Maddie's Pet Project

Wildfires: Plan for your Pets

Include Pets in Your Family’s Wildfire Evacuation Plan

By Bonney Brown

Bonney Brown

Our pets depend on us for their wellbeing all the time but they are especially dependent in an emergency situation, such as a call to evacuate your home during a wildfire. Including them in your family’s disaster plan can make a life or death difference for them. The FEMA website offers clear advice concerning pets: “If you evacuate your home, do not leave your pets behind!”

After Hurricane Katrina in 2005, so many people risked their own lives to save their pets that the federal government now requires community emergency plans to include pets. However, resources are often stretched thin during a disaster, so we each need to have our own plan for evacuating with our pets.

• Plan a place to go with your pets in advance. If you have a friend or relative who will agree to welcome your pets, that’s ideal, but there are also pet-friendly hotels and pet boarding facilities you could choose. You can also reach out to animal services to find out what accommodations they can provide for your animals in the event of an evacuation.

• Prepare a go-bag of basic supplies for your pets. This is especially important if your pet is on medications or is picky about their food.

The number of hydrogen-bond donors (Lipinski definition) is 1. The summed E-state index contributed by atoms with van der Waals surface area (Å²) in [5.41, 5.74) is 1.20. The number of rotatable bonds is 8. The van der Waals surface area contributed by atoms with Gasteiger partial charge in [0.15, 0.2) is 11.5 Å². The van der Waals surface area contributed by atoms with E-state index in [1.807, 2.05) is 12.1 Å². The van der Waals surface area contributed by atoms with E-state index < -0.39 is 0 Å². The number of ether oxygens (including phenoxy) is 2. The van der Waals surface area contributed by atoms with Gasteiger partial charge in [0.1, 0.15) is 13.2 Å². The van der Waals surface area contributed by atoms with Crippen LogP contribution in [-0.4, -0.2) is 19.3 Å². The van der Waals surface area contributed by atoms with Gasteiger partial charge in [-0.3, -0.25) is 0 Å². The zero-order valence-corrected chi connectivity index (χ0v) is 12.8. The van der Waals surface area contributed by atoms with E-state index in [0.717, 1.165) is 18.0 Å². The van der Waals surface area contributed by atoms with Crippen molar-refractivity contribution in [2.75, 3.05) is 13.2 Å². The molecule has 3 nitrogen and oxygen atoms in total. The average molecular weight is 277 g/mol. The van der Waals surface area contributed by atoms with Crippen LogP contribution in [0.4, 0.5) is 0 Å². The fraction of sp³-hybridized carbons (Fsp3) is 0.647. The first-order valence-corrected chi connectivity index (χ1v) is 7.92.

• Bring your dogs and cats indoors at the very first sign of a wildfire in your area. Animals instinctively hide when they are frightened, and you want to be able to find your pets quickly. Even a calm pet may panic and try to run away, so be sure you have a secure pet carrier, leash or harness for each of your pets.

• Be prepared to secure your animal for transport. It can take time to get cats into carriers and dogs leashed up, especially when you are stressed, so don’t wait for mandatory evacuations to get pets secured. You can help a nervous pet become acclimated to a carrier by leaving it out in the house and making it a cozy inviting place to go with soft bedding and an occasional treat inside.

If you have many smaller pets or just want to be ready to move quickly, you may want to consider Evacsacs – learn more at www.evacpet.com. You will need one for each animal. They are compact to store and can allow you to carry multiple animals at one time. You can create a homemade evacuation sack by putting rope through the casing of a pillow case and securing the draw string with a knot once your pet is inside.

• Make sure pets can be ID’d: Having identification on your animals is important in case you become separated. A tag on a collar is good, but a microchip is the most reliable identification for your pet. Washoe County Regional Animal Services offers low cost microchipping service for residents. Be sure your current phone number is on the tag or on file with the microchip company. Take a photo of each of your pets with your phone’s camera as proof of ownership.

• Share plan ahead of time: Enlist a willing and trusted neighbor or friend to assist your pets in case you are not home when disaster strikes. This person should be familiar with your animals, your evacuation plan and have a key to your home.

Having a plan to safely evacuate your family, including your pets, will give you peace of mind and help ensure that everyone will be safe no matter what happens.

Bonney Brown is co-executive director of Maddie’s Pet Project in Nevada and president of Humane Network. You can reach Bonney at bbrown@humanenetwork.org.

Follow Us on Instagram